LWCF Celebrates 50th Anniversary - Report Shows Program's Success

On a recent cross-country tour Department of Interior Secretary Sally Jewell helped celebrate the 50th anniversary of the Land and Water Conservation Fund (LWCF) and promoted the successes of the program. Jewell touted LWCF, stating, “Over the past 50 years, the Land and Water Conservation Fund has served as one of the most effective tools for conservation, outdoor recreation, and economic growth in local communities; however, it is set to expire next year without action from Congress....The program has re-invested a small portion of revenues from offshore oil and gas development into projects in nearly every county in America, ensuring that families have access to public, open spaces.”

Signed into law by President Lyndon Johnson in September of 1964, the
LWCF can be credited with the conservation of iconic landscapes in every state across America and is responsible for the creation and preservation of state and local conservation projects. In fact, 50 years after the program’s inception, more than 40,000 state and local outdoor park and recreation projects – playgrounds, urban parks, and sports fields – have been created through LWCF funds. Additionally, LWCF has helped protect iconic national parks, wildlife areas, and cultural sites such as:

- Rocky Mountain National Park
- Florida Everglades
- Martin Luther King Jr. National Historic Site
- Mount Rainier National Park
- Gettysburg National Military Park
- Golden Gate National Recreation Area.

The Land and Water Conservation Fund Coalition, of which ASLA is a member, along with a bipartisan group of conservation leaders from both chambers of Congress, recently released
50 Years of Conserving America the Beautiful, a report that explores the successes of the Land and Water Conservation Fund. The report also provides policy recommendations to strengthen and improve the LWCF as it enters its sixth decade.

Funded through a small portion of receipts from offshore oil and gas leases, LWCF provides matching grants to states and local governments for the acquisition and development of public outdoor recreation areas and facilities. The program is intended to create and maintain a nationwide legacy of high quality recreation areas and facilities and to stimulate non-federal investments in the protection and maintenance of recreation resources across the United States. Landscape architects are often on the LWCF front lines, designing and planning projects that protect our natural resources and cultural and historic resources, as well as stimulate local economies in communities across the country.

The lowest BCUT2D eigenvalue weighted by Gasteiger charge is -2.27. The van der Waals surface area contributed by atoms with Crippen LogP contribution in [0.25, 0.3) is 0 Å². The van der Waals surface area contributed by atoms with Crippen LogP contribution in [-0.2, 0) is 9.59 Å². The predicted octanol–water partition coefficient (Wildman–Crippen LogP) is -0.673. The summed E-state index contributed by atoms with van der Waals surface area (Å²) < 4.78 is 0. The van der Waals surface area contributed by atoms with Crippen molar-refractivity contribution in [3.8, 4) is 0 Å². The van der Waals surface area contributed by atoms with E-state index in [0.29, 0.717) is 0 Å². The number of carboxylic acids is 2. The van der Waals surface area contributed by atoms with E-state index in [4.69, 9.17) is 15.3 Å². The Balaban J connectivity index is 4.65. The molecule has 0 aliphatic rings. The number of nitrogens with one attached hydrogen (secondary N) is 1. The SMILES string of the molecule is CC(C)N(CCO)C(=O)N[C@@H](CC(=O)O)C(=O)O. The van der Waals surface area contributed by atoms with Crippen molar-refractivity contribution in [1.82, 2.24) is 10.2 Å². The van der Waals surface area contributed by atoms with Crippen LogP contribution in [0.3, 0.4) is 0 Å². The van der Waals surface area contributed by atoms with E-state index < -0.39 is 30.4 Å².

ASLA supports full funding of LWCF and urges Congress to pass S. 338
the Land and Water Conservation Fund Act of 2013 which would provide such funding for the Land and Water Conservation Fund (LWCF) at its authorized level of $900 million.  With full funding landscape architects would have the ability to plan and design a wide range of park and recreation projects to meet the growing needs of communities across the nation. Unfortunately, the program is currently only funded at approximately $306 million.  Congress is poised to pass a continuing resolution that will maintain this level of funding through fiscal year 2015.

ASLA government affairs will continue to advocate on Capitol Hill to preserve and protect funding for the Land and Water Conservation Fund to ensure our nation’s natural and cultural landscapes are longstanding. For more information on ASLA advocacy priorities, news and updates be sure to visit the
iAdvocate Network and the ASLA Advocacy homepage.


Kevin Fry
Director, PR and

JR Taylor
PR Coordinator